Thursday, November 29, 2018

Winter Snows

As a child I lived near Lena Point in Juneau, Alaska, 1949-1954.

Instead of the 4-8 inches forecast, we had a 14.5-inch snowfall on November 15, 2018; others places had more. We had a scary ride home that day.. When we left home at 3:45 p.m. for a 4:15 appointment with my podiatrist, a few tiny scattered flakes were falling, but Bob had experience driving in snow. We thought we would be home before it grew too deep. Our trip there took the expected 20 minutes. 

When we left the doctor's at 5:00 p.m., though, the snow was coming down fast and furiously, with 2-3 inches already on the ground. In nearly whiteout conditions on Route 9, it took a nerve-wracking 45 minutes to get within a mile of our house. A long line of traffic ahead of us on Business Route 52 to go up and over the hill to our mobile home park was blocked--both lanes, and snow was building up on our windshield. The wipers could scarcely keep up. We were able negotiate a turn and pulled in to the 84 Diner. Snow was well above our ankles. We ate a nice dinner in a warm, dry place and decided to try to get home. It took 15 minutes to clean off the car. Bob couldn't keep ahead of the falling snow. Police still blocked the road! 

We tried Old Glenham Road, but the snow was so deep people were getting stuck there too. Again we turned around. We thought we'd have to try to get a room at the Quality Inn. Lo and behold, we discovered that Route 52 was now open, so we headed up the hill toward home. In our park our road had been plowed, but a huge berm we knew we couldn't navigate filled our driveway. It was too much for Bob to shovel out.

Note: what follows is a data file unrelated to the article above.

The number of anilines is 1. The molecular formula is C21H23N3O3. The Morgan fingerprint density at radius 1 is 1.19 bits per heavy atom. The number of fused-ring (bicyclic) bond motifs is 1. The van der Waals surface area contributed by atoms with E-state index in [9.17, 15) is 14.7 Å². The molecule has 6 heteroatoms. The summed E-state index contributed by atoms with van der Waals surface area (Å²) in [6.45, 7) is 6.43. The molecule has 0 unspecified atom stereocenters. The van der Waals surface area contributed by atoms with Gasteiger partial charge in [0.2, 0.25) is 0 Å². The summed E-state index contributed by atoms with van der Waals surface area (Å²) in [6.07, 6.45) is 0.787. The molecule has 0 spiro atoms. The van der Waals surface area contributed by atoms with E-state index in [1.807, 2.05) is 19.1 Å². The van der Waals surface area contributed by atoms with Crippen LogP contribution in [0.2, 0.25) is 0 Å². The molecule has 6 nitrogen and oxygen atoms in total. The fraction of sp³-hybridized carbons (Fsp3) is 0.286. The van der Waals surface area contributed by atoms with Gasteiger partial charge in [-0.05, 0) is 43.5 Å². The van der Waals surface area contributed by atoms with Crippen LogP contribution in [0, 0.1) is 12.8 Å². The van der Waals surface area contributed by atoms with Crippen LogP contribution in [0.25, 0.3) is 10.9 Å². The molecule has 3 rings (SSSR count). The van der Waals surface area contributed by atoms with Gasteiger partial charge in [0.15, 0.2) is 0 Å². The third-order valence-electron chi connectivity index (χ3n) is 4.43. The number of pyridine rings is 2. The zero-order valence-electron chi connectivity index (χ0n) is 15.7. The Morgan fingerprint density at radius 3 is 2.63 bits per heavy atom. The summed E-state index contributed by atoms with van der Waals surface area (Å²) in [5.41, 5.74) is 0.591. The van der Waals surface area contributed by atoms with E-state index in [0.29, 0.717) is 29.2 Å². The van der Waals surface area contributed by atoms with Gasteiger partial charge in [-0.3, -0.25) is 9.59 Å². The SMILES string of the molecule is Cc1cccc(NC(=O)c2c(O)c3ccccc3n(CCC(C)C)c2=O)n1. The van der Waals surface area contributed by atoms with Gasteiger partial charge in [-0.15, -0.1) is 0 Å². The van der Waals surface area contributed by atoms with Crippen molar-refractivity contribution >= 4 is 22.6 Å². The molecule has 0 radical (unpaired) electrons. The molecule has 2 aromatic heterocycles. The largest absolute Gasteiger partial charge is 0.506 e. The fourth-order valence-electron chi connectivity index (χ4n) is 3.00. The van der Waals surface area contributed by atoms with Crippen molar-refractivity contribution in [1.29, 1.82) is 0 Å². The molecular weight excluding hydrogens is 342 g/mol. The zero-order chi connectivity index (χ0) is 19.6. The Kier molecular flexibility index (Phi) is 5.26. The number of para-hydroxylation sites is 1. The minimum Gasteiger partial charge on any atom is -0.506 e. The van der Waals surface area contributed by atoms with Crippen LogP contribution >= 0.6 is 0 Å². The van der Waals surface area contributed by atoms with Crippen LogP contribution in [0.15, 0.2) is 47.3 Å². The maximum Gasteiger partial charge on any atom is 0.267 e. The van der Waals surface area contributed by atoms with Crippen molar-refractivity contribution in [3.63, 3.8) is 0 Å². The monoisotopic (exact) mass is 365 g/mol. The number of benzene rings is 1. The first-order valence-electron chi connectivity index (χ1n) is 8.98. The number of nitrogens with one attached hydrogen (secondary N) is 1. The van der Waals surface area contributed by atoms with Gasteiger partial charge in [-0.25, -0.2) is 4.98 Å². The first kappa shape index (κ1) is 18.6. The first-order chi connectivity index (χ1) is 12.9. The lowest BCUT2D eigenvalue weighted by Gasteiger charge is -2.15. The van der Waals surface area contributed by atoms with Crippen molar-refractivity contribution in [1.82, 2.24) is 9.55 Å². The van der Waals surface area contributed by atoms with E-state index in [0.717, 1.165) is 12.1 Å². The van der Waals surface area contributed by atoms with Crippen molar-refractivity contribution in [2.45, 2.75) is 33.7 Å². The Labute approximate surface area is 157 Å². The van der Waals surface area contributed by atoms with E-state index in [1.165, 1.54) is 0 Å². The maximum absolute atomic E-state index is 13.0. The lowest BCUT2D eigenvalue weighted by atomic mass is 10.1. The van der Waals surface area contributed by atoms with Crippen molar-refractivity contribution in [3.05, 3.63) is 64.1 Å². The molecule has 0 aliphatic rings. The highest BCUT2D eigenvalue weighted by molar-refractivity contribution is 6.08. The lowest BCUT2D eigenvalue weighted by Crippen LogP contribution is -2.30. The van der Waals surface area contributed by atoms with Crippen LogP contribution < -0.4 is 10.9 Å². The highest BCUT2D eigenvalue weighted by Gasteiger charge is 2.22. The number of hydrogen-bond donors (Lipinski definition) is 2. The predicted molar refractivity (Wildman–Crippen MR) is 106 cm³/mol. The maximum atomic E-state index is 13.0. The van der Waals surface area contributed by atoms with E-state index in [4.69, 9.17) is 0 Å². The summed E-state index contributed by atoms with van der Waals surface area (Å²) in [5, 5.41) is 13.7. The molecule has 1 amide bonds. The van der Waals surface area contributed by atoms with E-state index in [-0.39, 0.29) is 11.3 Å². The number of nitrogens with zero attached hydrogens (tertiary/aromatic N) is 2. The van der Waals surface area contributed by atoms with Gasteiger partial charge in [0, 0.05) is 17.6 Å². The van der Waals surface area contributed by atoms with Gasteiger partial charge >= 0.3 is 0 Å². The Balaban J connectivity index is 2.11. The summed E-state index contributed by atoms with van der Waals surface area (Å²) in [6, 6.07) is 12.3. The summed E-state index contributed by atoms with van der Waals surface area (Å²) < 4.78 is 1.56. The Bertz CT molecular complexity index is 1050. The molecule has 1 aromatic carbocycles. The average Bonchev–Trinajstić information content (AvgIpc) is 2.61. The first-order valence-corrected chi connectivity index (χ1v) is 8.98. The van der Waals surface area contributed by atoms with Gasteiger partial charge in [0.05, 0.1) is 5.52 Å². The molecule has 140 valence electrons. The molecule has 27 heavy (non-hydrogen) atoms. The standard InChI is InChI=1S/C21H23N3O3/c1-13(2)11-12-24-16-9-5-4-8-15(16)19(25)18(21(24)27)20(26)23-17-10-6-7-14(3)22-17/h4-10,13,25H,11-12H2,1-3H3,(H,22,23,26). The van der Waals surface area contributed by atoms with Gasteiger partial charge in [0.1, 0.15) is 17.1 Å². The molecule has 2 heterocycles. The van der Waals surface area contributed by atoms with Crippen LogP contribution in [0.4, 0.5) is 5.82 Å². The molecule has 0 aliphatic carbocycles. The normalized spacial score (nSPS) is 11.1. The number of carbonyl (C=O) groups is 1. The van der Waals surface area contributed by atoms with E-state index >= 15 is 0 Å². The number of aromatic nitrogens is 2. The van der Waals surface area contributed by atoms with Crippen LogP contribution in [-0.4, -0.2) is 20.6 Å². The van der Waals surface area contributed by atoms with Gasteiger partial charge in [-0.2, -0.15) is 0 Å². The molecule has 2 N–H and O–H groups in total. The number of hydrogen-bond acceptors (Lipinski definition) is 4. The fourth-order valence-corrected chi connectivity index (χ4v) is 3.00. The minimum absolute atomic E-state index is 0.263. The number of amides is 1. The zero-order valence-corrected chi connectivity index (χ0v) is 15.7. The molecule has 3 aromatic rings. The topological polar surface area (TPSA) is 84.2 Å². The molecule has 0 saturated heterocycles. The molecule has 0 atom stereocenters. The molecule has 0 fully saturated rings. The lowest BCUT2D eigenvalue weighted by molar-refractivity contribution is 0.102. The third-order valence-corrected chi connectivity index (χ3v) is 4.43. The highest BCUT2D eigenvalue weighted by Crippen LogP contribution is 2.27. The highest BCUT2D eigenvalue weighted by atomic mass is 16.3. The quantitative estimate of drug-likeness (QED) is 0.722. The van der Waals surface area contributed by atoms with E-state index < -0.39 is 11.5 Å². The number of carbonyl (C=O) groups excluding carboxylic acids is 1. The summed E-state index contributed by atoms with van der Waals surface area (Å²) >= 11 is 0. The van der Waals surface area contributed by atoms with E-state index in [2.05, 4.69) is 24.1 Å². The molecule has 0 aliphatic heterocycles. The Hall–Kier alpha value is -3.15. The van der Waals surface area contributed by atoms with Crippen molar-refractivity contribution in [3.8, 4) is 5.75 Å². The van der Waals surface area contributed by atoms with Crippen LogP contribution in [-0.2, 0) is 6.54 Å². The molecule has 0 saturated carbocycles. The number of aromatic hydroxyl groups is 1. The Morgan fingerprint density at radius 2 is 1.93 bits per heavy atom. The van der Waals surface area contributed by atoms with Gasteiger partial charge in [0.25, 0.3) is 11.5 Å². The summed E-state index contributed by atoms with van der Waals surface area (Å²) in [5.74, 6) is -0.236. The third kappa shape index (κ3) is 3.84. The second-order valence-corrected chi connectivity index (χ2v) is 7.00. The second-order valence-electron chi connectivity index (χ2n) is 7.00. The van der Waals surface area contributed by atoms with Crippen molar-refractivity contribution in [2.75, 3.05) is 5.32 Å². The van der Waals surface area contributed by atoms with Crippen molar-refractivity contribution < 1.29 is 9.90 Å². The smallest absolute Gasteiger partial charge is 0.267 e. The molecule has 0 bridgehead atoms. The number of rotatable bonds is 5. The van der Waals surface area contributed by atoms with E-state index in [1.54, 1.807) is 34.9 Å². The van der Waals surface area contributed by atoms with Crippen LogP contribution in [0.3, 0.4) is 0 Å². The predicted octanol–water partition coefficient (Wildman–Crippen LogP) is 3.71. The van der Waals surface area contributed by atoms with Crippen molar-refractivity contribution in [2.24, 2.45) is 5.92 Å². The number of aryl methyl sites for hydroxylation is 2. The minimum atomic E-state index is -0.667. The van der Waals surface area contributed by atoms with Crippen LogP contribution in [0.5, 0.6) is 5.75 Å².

Just then, the plow came by and cleared the berm away. The snow was at least 8 inches in our driveway, but we were able to get the car out of the street but that was all. We waded through the snow to our steps. Bob grabbed the shovel he'd left on the porch and cleared a narrow path up the steps. By then our hair, clothes, and shoes were caked with snow, but we'd made it into our house! 

Bob was so grateful to be home that he raised his hands and thanked the Lord over and over for preparing each step of the way. Bob had an appointment early the next morning too, but after our experience the night before, he decided it wasn't worth trying to dig out--he'd reschedule.

Thompson Pass on the way to Valdez, Alaska, gets the second highest snowfall in the world

Do you enjoy snow or dread it? Many people in New York are snowbirds. They go south for the winter to avoid the snow. The Arctic tern, though, is the migration champion of the world. Every winter they fly 11,000 miles to escape frigid temperatures. Or do they? The coldest weather               ever recorded on earth, -127 degrees, was noted at Antarctica's South Pole in August 1960.

As an Alaskan, I missed the snow so much the first year I went "outside" to Seattle for college that for Christmas my grandmother gave me a beautiful photo of snow to hang on my wall. 


Scientists tell us that every snowflake is unique in design, but each one has six sides. The Bible records the fact that God faithfully sends the rain and snow from heaven in the same way He sends His Word, and it will accomplish all He intends it to. 

Where my father lives, irrigation is essential for fruit and other crops to grow. And irrigation is dependent on winter's snowfall in the surrounding mountains. When you see the winter snow, be reminded of a greater truth as it falls from heaven: God will fulfill His promises. And that's something to be grateful for.

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